To elaborate this more, we compare the recent results of Großschedl et al. (2018) with ours. They use the 3D positions of about 700 YSOs in the vicinity of the Orion A filament to find the average distances of stars in one-degree longitude bins. They have reported that the Orion A cloud is not a straight filament as is seen in 2D projection, but has an elongated tail extending to larger distances (Großschedl et al. 2018). The tail of Orion A is clearly seen in the left panel of Fig. 1 in our work. Here we focus on three specific l.o.s as probed by Großschedl et al. (2018), which we show in Fig. 4: one towards the head of Orion A, and the other two towards the two star clusters L1641-S and L1647-S. Going from the head to L1641-S and L1647-S, the peaks of the density distribution move from smaller to larger distances, confirming the results of Großschedl et al. (2018). We note that the l.o.s towards the head of Orion A shows two peaks, the closer one being the foreground cloud (as was discussed in the previous figures and sections). We also see that the dust density towards the tail of the cloudshows a wide distribution meaning that the tail starts as close as about 400 pc, then extends to further distances. These points are indeed present in Fig. 3 of Großschedl et al. (2018): at longitudes of around 208° to 210°, there are quite a few YSO distances around 350 pc, where we discovered the foreground cloud. In addition, the large scatter in their distance estimates around the middle and tail of the filament is indeed real, representing the extent of the cloud. Figure 5 shows the YSOs in Großschedl et al. (2018), over-plotted on our distance slice plot. The YSO locations nicely match our dust distribution in the regions covered by Großschedl et al. (2018), both at the location of the foreground cloud and along the main Orion A filament.

The location of our foreground structure seems to be consistent with the findings of recent studies focused on the stellar populations towards Orion A. Bouy et al. (2014) reported a large foreground population towards Orion A, loosely clustered around NGC 1980 and NGC 1981, at a distance of 380 pc. They estimated the age of this population to be between 5 and 10 Myr. Kounkel et al. (2018) reported similar results for their Orion D structure where, especially around NGC 1981, stars are found at a distance of 357 ± 3 pc. Jerabkova et al. (2019) also confirmed the presence of multiple stellar populations towards the ONC and indicated that the older population is closer to us than the ONC. Zari et al. (2019) confirmed that the Orion OB association consists of numerous groups with different ages and kinematics and suggested a complex star formation history. In particular, their B1 group (distance of 365 ± 10 pc, age of 10 ± 0.5 Myr) appears to be located around our reported foreground dust structure. Figure 6 illustrates the location of the aforementioned stellar populations over-plotted on our predicted foreground cloud. The fact that the location of our foreground dust cloud and that of older stellar populations roughly coincide, suggests that star formation in the Orion region might indeed have started at a closer distance to the Sun than that of the ONC. Supernova explosions and stellar winds from massive stars could have triggered a new episode of star formation in the ONC and other younger clusters in the region. Our foreground dust cloud could then be a remnant of a previous star formation episode.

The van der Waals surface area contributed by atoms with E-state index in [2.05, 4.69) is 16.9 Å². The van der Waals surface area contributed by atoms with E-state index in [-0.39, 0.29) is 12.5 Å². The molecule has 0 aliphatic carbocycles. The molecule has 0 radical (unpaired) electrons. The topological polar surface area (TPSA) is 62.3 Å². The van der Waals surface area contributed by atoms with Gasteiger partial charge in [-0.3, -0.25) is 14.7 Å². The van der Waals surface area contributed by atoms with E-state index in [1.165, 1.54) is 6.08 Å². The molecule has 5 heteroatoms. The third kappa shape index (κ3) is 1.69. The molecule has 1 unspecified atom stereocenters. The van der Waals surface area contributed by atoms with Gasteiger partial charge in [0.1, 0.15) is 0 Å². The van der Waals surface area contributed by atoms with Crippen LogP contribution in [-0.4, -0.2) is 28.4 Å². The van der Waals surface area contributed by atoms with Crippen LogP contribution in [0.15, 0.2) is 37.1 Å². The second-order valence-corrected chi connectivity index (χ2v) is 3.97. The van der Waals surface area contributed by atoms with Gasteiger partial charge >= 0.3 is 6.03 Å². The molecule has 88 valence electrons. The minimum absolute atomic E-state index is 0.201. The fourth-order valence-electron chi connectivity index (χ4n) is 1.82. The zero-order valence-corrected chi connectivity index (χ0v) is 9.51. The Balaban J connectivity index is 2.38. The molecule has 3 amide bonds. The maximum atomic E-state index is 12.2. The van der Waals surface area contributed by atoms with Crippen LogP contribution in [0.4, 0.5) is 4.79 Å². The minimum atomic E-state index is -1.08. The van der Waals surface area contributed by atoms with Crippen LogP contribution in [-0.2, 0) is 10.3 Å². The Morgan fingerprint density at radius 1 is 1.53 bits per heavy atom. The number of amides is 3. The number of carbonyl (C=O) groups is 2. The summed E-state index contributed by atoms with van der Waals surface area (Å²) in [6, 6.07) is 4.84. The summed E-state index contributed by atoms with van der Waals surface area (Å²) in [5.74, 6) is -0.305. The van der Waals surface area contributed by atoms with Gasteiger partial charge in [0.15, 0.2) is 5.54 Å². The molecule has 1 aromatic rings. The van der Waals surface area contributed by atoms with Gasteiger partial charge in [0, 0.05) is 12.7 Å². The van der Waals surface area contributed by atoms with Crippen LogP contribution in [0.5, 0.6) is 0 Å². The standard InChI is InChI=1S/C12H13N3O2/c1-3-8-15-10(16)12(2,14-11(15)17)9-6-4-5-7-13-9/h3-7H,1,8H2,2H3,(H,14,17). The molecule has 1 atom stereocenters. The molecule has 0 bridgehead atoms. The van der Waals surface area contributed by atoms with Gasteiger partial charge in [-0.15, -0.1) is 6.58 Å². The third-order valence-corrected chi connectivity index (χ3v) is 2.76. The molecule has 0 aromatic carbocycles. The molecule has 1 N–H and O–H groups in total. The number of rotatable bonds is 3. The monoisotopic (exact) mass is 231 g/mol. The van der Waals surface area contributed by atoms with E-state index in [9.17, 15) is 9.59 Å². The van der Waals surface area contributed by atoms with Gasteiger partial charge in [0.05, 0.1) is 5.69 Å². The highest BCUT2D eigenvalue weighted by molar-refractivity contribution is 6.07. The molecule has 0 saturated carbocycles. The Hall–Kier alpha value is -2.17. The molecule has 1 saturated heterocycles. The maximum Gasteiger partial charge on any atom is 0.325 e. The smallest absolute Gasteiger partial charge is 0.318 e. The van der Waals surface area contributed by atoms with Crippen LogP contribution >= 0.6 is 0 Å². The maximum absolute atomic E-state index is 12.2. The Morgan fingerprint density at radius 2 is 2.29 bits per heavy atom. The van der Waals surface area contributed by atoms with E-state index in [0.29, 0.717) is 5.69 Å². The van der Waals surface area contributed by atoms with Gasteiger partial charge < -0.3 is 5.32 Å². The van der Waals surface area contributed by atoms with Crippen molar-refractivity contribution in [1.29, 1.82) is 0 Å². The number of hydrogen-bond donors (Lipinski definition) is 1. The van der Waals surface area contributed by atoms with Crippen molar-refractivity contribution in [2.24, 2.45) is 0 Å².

thumbnail Fig. 4

Same as Fig. 3 but for three other l.o.s; one towards the Orion A head (in grey), another one towards the middle of the filament, at the location of the L1641-S cluster (in blue), and the third one towards the tail of Orion A and at the location of the L1647-S cluster (in red). The projected sight lines are over-plotted on Fig. 2 as a reference.

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5.2 Reconstructed extinction map

We test our inferred 3D distribution of the dust in this region by recreating a 2D extinction map. We do so by summing the predicted densities along each l.o.s. from the Sun to 600 pc, as presented in Fig. 7. We superimpose the borders of Orion A and Orion B from the Lombardi et al. (2011) extinction map. The main Orion A structure can be seen in the central part, together with the lower part of Orion B that appears at the top of the plot. Around the longitude of 214°, a ring-type structure is visible. This is also seen in the dust column density map from Planck (see Fig. 10). The ring was thought to be associated with the κ-Ori star located at the centre of the ring in the 2D projection. The distance to the κ-Ori star is estimated to be 200 ± 10 pc from HIPPARCOS(van Leeuwen 2007); however, there does not seem to be any associated over-density in our map at those distances. Since the star is fairly bright (V ~ 2 mag), Gaia has not yet published its parallax. We do not find a ring structure in our 3D map that would correspond to what is seen in the 2D projection. More focused study on the κ-Ori region will be carried out in future work.